Alpha-lipoic acid in liver metabolism and disease.
Bustamante J. Lodge JK. Marcocci L. Tritschler HJ. Packer L. Rihn BH.
Department of Molecular and Cell Biology, University of California, Berkeley 94720-3200, USA.
R-alpha-Lipoic acid is found naturally occurring as a prosthetic group in alpha-keto acid dehydrogenase complexes of the mitochondria, and as such plays a fundamental role in metabolism. Although this has been known for decades, only recently has free supplemented alpha-lipoic acid been found to affect cellular metabolic processes in vitro, as it has the ability to alter the redox status of cells and interact with thiols and other antioxidants. Therefore, it appears that this compound has important therapeutic potential in conditions where oxidative stress is involved. Early case studies with alpha-lipoic acid were performed with little knowledge of the action of alpha-lipoic acid at a cellular level, but with the rationale that because the naturally occurring protein bound form of alpha-lipoic acid has a pivotal role in metabolism, that supplementation may have some beneficial effect. Such studies sought to evaluate the effect of supplemented alpha-lipoic acid, using low doses, on lipid or carbohydrate metabolism, but little or no effect was observed. A common response in these trials was an increase in glucose uptake, but increased plasma levels of pyruvate and lactate were also observed, suggesting that an inhibitory effect on the pyruvate dehydrogenase complex was occurring. During the same period, alpha-lipoic acid was also used as a therapeutic agent in a number of conditions relating to liver disease, including alcohol-induced damage, mushroom poisoning, metal intoxification, and CCl4 poisoning. Alpha-Lipoic acid supplementation was successful in the treatment for these conditions in many cases. Experimental studies and clinical trials in the last 5 years using high doses of alpha-lipoic acid (600 mg in humans) have provided new and consistent evidence for the therapeutic role of antioxidant alpha-lipoic acid in the treatment of insulin resistance and diabetic polyneuropathy. This new insight should encourage clinicians to use alpha-lipoic acid in diseases affecting liver in which oxidative stress is involved.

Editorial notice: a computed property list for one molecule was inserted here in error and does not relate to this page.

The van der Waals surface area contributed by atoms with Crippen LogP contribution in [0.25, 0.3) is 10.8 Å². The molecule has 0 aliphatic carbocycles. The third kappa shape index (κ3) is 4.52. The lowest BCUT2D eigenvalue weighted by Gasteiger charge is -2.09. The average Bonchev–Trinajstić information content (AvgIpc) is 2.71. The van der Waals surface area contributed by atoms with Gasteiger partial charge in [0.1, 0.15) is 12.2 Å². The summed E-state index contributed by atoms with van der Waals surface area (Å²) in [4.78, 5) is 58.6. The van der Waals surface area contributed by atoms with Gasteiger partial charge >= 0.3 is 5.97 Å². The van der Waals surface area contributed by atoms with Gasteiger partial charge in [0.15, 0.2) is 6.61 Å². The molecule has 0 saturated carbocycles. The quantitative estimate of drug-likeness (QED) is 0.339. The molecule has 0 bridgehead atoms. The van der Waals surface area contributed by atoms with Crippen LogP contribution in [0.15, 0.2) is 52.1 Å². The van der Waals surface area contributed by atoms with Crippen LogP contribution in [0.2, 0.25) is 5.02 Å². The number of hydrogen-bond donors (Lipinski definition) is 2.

Superoxide dismutase in patients with chronic hepatitis C virus infection.
Larrea E. Beloqui O. Munoz-Navas MA. Civeira MP. Prieto J.
Department of Internal Medicine, University Clinic, University of Navarra, Pamplona, Spain.
It has been reported that hepatitis C virus (HCV) may cause oxidative stress in infected cells. Patients with chronic hepatitis C exhibit an increased production of tumor necrosis factor-alpha (TNF alpha), a cytokine that can produce oxidative stress by stimulating the generation of reactive oxygen species (ROS). Cell defense against ROS includes overexpression of Mn-superoxide dismutase (SOD), an inducible mitochondrial enzyme. To investigate cell defense against oxidative stress in HCV infection, we analyzed Mn-SOD mRNA in liver and in peripheral blood mononuclear cells (PBMC) from patients with chronic hepatitis C. Mn-SOD expression in PBMC was significantly increased in patients with HCV infection. Patients with sustained virological and biochemical response after therapy showed significantly lower Mn-SOD than patients with positive viremia. By contrast, Mn-SOD expression was not enhanced in the liver of patients with chronic hepatitis C. The values of Mn-SOD mRNA did not correlate with TNF alpha mRNA expression, viral load, or liver disease activity. Our results indicate that in HCV infection an induction of Mn-SOD was present in PBMC but absent in the liver, suggesting that this organ could be less protected against oxidative damage. Oxidative stress could participate in the pathogenesis of HCV infection.